ALEX CHADWICK, host:
Back now with DAY TO DAY. Michael Dell gets his job back running the company he founded decades ago in his college dorm room - the computer company, the one called Dell.
Years ago, he turned over the top job to a protégée, Kevin Rollins. But since then, the Dell computer company has not been doing so well.
Joining us, John Dimsdale of MARKETPLACE. John, what's going on here?
JOHN DIMSDALE: Well, you know, Dell used to be the cool computer company. Remember those ads, dude, you're a getting a Dell. It sells directly to customers. You order by phone or over the Internet, but a couple of things have happened just in the last couple of years to trip up the company.
One is that Dell started targeting businesses as customers. Well, businesses don't replace their computers that frequently and they demand more customer service, which is an expensive add-on.
Meanwhile, other companies have gained in the consumer market, HP and Lenovo, for example. And consumers seemed to have acquired a taste for shopping for their computers in stores. Best Buy, Circuit City have increased their computer sales ever since Dell was off chasing business customers. So Dell's sales and market share have dropped.
And last but no means least, there have apparently been some accounting problems. Government securities investigators have been going through Dell's books, although we don't know yet just what they're looking for.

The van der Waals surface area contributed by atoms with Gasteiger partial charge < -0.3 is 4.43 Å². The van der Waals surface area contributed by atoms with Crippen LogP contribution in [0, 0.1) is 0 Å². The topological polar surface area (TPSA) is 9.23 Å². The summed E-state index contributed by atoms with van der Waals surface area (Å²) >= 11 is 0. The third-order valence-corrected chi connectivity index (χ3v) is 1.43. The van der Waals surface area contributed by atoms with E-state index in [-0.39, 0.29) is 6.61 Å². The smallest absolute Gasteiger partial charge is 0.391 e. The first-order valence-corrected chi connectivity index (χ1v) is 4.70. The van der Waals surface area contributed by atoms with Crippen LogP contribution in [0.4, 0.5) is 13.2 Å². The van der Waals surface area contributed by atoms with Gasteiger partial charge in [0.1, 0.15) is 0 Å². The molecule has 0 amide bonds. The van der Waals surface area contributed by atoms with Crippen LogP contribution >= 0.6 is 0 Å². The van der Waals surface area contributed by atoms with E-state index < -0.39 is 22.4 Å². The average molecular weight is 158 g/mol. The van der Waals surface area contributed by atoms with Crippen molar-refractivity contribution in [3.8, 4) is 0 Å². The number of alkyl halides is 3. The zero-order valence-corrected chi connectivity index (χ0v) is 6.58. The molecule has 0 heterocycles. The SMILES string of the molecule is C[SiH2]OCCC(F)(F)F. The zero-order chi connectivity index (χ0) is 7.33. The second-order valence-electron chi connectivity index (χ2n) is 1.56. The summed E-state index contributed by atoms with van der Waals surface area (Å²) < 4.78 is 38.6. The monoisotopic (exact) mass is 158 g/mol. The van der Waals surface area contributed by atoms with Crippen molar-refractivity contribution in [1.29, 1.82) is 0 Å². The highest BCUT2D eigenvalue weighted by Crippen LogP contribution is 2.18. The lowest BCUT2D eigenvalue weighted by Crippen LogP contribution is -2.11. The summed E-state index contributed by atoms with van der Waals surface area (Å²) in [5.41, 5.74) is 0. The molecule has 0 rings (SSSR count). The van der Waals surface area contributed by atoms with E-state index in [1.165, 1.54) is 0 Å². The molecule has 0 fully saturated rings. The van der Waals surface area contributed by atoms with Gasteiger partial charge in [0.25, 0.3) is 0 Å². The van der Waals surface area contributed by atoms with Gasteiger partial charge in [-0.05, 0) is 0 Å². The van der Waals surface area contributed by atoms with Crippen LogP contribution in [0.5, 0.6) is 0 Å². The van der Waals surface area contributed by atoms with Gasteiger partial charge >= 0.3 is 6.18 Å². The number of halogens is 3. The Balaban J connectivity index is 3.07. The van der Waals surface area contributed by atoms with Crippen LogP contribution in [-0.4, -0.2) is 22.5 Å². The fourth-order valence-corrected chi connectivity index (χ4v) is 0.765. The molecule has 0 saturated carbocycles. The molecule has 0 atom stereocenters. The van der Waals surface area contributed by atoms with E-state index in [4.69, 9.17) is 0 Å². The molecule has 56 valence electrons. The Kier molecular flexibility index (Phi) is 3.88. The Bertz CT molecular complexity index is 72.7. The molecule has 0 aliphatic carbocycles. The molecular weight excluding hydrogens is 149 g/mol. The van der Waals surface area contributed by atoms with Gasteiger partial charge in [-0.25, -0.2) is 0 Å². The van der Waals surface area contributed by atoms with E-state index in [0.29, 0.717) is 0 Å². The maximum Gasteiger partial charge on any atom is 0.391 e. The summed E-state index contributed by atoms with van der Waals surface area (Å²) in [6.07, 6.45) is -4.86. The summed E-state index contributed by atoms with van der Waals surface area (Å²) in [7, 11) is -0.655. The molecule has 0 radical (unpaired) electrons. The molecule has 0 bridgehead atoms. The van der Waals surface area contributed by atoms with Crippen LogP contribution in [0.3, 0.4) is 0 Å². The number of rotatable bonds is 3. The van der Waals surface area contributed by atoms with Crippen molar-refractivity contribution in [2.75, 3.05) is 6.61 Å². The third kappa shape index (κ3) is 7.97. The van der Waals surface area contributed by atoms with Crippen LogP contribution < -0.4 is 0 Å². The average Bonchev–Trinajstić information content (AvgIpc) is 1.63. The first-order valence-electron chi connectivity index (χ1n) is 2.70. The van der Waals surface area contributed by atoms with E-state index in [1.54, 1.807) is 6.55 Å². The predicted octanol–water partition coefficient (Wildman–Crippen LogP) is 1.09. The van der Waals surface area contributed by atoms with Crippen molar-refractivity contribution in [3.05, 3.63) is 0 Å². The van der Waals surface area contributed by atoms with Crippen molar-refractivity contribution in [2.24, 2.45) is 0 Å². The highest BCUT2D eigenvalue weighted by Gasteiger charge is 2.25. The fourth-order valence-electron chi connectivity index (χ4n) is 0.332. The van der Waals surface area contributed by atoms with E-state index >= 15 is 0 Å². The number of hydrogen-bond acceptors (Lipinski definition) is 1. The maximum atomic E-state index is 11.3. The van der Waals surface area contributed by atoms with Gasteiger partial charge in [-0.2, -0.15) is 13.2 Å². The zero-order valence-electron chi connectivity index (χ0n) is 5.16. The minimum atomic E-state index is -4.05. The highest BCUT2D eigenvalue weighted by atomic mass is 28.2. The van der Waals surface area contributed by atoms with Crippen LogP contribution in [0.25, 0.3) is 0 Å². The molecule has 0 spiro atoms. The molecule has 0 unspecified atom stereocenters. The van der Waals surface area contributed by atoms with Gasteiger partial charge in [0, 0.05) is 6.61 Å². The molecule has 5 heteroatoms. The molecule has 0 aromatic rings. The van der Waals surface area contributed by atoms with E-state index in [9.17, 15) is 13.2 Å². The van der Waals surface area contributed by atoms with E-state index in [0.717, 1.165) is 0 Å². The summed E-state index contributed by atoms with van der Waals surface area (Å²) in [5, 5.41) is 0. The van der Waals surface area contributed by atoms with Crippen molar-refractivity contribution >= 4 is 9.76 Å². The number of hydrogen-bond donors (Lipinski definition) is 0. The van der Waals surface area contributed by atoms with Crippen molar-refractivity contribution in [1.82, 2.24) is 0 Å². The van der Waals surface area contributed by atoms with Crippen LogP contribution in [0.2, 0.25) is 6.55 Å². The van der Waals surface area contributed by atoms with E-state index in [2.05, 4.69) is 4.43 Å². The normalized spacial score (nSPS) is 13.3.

CHADWICK: You know, this sounds a little bit like Apple, doesn't it? You know, Steve Jobs goes away and then he comes back, things get better for the company. Is that what you see coming with Michael Dell?
DIMSDALE: Well, that's what Dell's going to try to do. That certainly is a model. And when he - when this announcement was first made, the stock price jumped. And when the news came out late yesterday, investors, you know, were welcoming the return of Michael Dell and his enthusiasm. But that initial euphoria has yielded to more sober assessments of the problems.
Brian Gammage is a computer analyst with Gartner Research.
Mr. BRIAN GAMMAGE (Computer Analyst, Gartner Research): You know, Dell had a very tried and tested approach to the PC market, which was clearly successful a number of years ago, and no longer is reaping the same results. The answer wasn't there before. Having somebody who comes from the inside of the organization now reassuming the top responsibility is not going to make the solution any easier.
CHADWICK: John, is there a kind of a clear plan, something Michael Dell has to do to fix this?
DIMSDALE: Well, he's getting a lot of advice. Some say he should scrap the model of selling only directly to consumers and move into stores. Many people think that Dell's going to have to improve its notebooks and laptop computers, which is where the real growth area is in the future.
For his part, Dell says he wants to beef up Dell's image as a computer consultant for big corporate customers. He thinks that's where the big profits are. But the company is going to have to try something to turn around the current trends.
Later on MARKETPLACE we're going to talk about the declining popularity of figure skating.
CHADWICK: Figure skating on MARKETPLACE?
CHADWICK: Thank you, John.
DIMSDALE: It's all about money.
CHADWICK: Thank you. John Dimsdale, Public Radio's daily business show, MARKETPLACE from American Public Media.
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